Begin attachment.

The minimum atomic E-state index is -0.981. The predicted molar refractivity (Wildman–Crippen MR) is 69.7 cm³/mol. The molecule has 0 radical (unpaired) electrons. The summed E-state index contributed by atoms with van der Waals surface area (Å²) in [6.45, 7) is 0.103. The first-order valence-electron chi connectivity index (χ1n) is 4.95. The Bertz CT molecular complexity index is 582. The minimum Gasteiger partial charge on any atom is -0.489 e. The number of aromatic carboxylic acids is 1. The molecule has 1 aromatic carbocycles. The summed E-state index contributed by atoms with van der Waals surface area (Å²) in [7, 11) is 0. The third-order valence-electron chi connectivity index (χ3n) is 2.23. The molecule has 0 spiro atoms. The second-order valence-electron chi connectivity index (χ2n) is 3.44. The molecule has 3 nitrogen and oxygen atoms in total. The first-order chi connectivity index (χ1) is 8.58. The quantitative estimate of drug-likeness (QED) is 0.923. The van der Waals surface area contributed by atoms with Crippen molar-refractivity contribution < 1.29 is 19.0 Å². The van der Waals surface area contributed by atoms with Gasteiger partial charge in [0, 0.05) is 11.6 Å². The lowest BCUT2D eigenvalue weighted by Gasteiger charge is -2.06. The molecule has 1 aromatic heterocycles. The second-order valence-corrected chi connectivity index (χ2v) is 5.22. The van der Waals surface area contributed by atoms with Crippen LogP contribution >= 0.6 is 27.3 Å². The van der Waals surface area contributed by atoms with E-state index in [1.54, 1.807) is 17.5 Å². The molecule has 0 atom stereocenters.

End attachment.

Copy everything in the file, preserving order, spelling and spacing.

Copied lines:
The minimum atomic E-state index is -0.981. The predicted molar refractivity (Wildman–Crippen MR) is 69.7 cm³/mol. The molecule has 0 radical (unpaired) electrons. The summed E-state index contributed by atoms with van der Waals surface area (Å²) in [6.45, 7) is 0.103. The first-order valence-electron chi connectivity index (χ1n) is 4.95. The Bertz CT molecular complexity index is 582. The minimum Gasteiger partial charge on any atom is -0.489 e. The number of aromatic carboxylic acids is 1. The molecule has 1 aromatic carbocycles. The summed E-state index contributed by atoms with van der Waals surface area (Å²) in [7, 11) is 0. The third-order valence-electron chi connectivity index (χ3n) is 2.23. The molecule has 0 spiro atoms. The second-order valence-electron chi connectivity index (χ2n) is 3.44. The molecule has 3 nitrogen and oxygen atoms in total. The first-order chi connectivity index (χ1) is 8.58. The quantitative estimate of drug-likeness (QED) is 0.923. The van der Waals surface area contributed by atoms with Crippen molar-refractivity contribution < 1.29 is 19.0 Å². The van der Waals surface area contributed by atoms with Gasteiger partial charge in [0, 0.05) is 11.6 Å². The lowest BCUT2D eigenvalue weighted by Gasteiger charge is -2.06. The molecule has 1 aromatic heterocycles. The second-order valence-corrected chi connectivity index (χ2v) is 5.22. The van der Waals surface area contributed by atoms with Crippen LogP contribution >= 0.6 is 27.3 Å². The van der Waals surface area contributed by atoms with E-state index in [1.54, 1.807) is 17.5 Å². The molecule has 0 atom stereocenters.